Maldives police arrest 192, opposition leader, after clashes

By REUTERS
May 2, 2015 14:35
1 minute read.

 
X

Dear Reader,
As you can imagine, more people are reading The Jerusalem Post than ever before. Nevertheless, traditional business models are no longer sustainable and high-quality publications, like ours, are being forced to look for new ways to keep going. Unlike many other news organizations, we have not put up a paywall. We want to keep our journalism open and accessible and be able to keep providing you with news and analyses from the frontlines of Israel, the Middle East and the Jewish World.

As one of our loyal readers, we ask you to be our partner.

For $5 a month you will receive access to the following:

  • A user experience almost completely free of ads
  • Access to our Premium Section
  • Content from the award-winning Jerusalem Report and our monthly magazine to learn Hebrew - Ivrit
  • A brand new ePaper featuring the daily newspaper as it appears in print in Israel

Help us grow and continue telling Israel’s story to the world.

Thank you,

Ronit Hasin-Hochman, CEO, Jerusalem Post Group
Yaakov Katz, Editor-in-Chief

UPGRADE YOUR JPOST EXPERIENCE FOR 5$ PER MONTH Show me later

MALE - Maldives police arrested 193 people including the leader of an opposition party after clashes broke out late on Friday with protesters demanding the government free the Indian Ocean archipelago's ex-president from prison.

Those arrested include Sheikh Imran Abdulla, a leader of the small but influential Islamic Adhaalath Party, as well as the chairperson of the main opposition party, the Maldivian Democratic Party (MDP), a police official said on Saturday.

The MDP is the party of Mohamed Nasheed, a former president who was jailed in March for ordering the arrest in 2012 of a judge in a trial that was slammed as deeply flawed by the international community.

The imprisonment of Nasheed, who became the Maldives first democratically elected president in 2008, has triggered daily protests in the popular honeymooners' destination.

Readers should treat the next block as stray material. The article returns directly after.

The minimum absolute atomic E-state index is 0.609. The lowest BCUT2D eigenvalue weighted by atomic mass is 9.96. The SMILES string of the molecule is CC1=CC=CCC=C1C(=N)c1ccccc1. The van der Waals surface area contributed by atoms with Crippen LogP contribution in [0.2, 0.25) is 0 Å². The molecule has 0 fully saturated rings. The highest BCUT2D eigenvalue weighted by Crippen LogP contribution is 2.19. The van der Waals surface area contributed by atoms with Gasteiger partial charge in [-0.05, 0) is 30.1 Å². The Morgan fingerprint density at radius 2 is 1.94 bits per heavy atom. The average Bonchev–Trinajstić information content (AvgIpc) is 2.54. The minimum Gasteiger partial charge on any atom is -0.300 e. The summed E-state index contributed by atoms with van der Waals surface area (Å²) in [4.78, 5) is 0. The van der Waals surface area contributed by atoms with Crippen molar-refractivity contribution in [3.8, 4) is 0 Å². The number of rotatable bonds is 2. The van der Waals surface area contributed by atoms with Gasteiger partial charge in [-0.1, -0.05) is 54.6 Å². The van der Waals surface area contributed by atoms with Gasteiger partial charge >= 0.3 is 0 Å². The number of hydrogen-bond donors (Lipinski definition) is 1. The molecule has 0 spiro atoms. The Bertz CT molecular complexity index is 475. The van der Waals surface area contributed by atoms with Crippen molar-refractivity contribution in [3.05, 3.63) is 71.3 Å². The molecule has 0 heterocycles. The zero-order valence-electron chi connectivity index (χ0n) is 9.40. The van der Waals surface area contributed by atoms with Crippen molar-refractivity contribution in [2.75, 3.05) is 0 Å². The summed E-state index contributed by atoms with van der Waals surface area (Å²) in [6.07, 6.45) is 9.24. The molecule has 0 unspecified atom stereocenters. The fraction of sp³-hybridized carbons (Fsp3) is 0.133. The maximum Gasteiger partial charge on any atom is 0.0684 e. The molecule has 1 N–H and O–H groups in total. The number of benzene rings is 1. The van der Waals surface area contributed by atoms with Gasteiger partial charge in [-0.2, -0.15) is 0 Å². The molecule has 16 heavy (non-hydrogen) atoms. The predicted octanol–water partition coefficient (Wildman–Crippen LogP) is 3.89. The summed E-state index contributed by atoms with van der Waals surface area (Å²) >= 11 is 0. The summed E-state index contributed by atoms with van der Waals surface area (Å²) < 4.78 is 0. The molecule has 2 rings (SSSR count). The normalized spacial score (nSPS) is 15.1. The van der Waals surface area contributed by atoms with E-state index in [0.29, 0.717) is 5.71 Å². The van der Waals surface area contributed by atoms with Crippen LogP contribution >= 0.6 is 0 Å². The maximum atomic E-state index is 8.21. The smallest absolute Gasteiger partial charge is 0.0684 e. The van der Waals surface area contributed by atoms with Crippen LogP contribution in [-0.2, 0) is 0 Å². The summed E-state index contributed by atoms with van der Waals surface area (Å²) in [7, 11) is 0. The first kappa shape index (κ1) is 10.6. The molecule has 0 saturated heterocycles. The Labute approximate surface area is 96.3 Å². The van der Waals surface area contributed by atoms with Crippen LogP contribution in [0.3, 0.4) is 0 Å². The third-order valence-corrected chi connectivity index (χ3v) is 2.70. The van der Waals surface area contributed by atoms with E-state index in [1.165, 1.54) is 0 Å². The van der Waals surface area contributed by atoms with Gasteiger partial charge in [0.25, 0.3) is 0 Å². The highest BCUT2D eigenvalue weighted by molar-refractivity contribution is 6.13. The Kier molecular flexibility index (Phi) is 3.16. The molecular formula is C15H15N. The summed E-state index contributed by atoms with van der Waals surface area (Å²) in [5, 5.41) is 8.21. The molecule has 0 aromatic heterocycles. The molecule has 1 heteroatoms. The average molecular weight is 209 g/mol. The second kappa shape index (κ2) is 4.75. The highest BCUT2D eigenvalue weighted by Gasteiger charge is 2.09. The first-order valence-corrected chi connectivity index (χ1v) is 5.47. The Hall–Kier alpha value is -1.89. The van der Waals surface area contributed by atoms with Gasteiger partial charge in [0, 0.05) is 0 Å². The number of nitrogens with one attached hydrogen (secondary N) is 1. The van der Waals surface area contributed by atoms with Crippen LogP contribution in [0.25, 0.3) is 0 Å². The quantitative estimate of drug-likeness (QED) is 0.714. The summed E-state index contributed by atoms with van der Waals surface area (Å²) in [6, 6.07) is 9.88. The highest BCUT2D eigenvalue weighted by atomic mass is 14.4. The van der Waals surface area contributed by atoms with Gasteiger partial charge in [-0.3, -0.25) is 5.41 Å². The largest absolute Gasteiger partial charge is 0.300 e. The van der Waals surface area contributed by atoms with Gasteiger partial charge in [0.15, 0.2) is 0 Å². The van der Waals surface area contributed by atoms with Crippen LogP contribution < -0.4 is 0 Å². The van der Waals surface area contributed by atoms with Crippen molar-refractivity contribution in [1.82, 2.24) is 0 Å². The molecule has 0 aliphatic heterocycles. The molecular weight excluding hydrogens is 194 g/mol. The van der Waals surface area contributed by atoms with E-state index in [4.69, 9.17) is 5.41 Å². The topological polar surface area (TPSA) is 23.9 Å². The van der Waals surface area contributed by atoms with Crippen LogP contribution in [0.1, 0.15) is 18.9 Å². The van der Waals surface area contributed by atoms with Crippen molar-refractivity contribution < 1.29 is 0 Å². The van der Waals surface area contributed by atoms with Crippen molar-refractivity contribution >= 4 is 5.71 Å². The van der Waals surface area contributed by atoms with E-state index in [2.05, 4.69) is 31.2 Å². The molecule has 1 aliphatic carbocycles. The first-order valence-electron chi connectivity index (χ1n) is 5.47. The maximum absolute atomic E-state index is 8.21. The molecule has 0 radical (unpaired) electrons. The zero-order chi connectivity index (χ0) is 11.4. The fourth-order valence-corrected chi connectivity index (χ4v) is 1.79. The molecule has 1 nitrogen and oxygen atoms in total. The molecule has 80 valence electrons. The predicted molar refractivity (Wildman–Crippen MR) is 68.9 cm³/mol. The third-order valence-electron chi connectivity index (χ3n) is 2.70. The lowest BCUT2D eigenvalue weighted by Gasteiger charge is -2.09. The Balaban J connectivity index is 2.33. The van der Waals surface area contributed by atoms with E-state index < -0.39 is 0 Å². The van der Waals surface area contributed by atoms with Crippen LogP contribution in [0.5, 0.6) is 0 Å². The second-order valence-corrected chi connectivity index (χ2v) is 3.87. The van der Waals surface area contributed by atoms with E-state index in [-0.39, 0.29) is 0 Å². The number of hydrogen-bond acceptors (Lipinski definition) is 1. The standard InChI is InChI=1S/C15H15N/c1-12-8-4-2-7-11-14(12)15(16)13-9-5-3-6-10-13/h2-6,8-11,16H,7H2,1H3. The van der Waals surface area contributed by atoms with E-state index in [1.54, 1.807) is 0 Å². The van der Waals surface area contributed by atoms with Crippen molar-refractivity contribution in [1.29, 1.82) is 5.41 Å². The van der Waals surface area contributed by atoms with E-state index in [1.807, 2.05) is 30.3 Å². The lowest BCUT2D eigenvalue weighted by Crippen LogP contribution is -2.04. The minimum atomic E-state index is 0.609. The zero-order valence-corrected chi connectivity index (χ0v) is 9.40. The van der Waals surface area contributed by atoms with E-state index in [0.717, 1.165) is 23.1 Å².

The Maldives, a string of palm-fringed beaches with fewer than 400,000 inhabitants, has struggled to embed democracy since 30 years of authoritarian rule came to an end in 2008.

Nasheed was ousted in disputed circumstances in 2012 as a result of a crisis that blew up over over the judge's arrest. His supporters say he was forced out in a coup.

During Friday's protest, police used tear gas, stun guns and pepper spray to stop crowds from breaking through barriers and into a compound housing the police headquarters in capital city Male, in the biggest protest since Nasheed's arrest.

Several police officers and protesters were injured although none seriously, witnesses said, and more protests are expected late on Saturday. All 193 of arrested remained in custody, a police official said on Saturday.

Tensions are rising in a country increasingly polarized between Nasheed supporters and those backing the government, and there are worries that arresting the opposition leaders could inflame an already volatile situation.

"The president doesn't have any interest in arresting opposition leaders, but no one is above the law," Ibrahim Muaz, a spokesman for the President's Office said.

"We are aware who the leaders of the protests are - the Adhaalath Party leader," he said, declining to comment on the reasons for the arrests.

Join Jerusalem Post Premium Plus now for just $5 and upgrade your experience with an ads-free website and exclusive content. Click here>>

Related Content

Breaking news
September 24, 2018
Flood threat still existent in Hurricane Florence aftermath

By REUTERS